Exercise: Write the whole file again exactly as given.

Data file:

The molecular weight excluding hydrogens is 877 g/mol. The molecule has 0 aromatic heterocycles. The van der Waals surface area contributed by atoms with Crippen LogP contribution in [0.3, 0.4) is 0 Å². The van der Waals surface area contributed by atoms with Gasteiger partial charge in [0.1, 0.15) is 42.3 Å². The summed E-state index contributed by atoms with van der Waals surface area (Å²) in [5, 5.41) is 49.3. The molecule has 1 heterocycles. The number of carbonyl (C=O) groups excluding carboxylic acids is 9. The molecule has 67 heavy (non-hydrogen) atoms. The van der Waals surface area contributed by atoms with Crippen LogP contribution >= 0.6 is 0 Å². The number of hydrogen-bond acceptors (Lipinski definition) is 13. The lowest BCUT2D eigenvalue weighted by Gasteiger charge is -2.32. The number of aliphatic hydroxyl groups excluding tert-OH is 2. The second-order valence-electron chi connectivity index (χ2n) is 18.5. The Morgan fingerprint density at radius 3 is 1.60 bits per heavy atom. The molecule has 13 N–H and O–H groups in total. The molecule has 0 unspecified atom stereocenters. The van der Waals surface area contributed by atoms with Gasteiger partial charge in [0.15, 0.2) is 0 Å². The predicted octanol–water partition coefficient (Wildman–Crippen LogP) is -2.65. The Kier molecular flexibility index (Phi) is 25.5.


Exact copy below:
The molecular weight excluding hydrogens is 877 g/mol. The molecule has 0 aromatic heterocycles. The van der Waals surface area contributed by atoms with Crippen LogP contribution in [0.3, 0.4) is 0 Å². The van der Waals surface area contributed by atoms with Gasteiger partial charge in [0.1, 0.15) is 42.3 Å². The summed E-state index contributed by atoms with van der Waals surface area (Å²) in [5, 5.41) is 49.3. The molecule has 1 heterocycles. The number of carbonyl (C=O) groups excluding carboxylic acids is 9. The molecule has 67 heavy (non-hydrogen) atoms. The van der Waals surface area contributed by atoms with Crippen LogP contribution >= 0.6 is 0 Å². The number of hydrogen-bond acceptors (Lipinski definition) is 13. The lowest BCUT2D eigenvalue weighted by Gasteiger charge is -2.32. The number of aliphatic hydroxyl groups excluding tert-OH is 2. The second-order valence-electron chi connectivity index (χ2n) is 18.5. The Morgan fingerprint density at radius 3 is 1.60 bits per heavy atom. The molecule has 13 N–H and O–H groups in total. The molecule has 0 unspecified atom stereocenters. The van der Waals surface area contributed by atoms with Gasteiger partial charge in [0.15, 0.2) is 0 Å². The predicted octanol–water partition coefficient (Wildman–Crippen LogP) is -2.65. The Kier molecular flexibility index (Phi) is 25.5.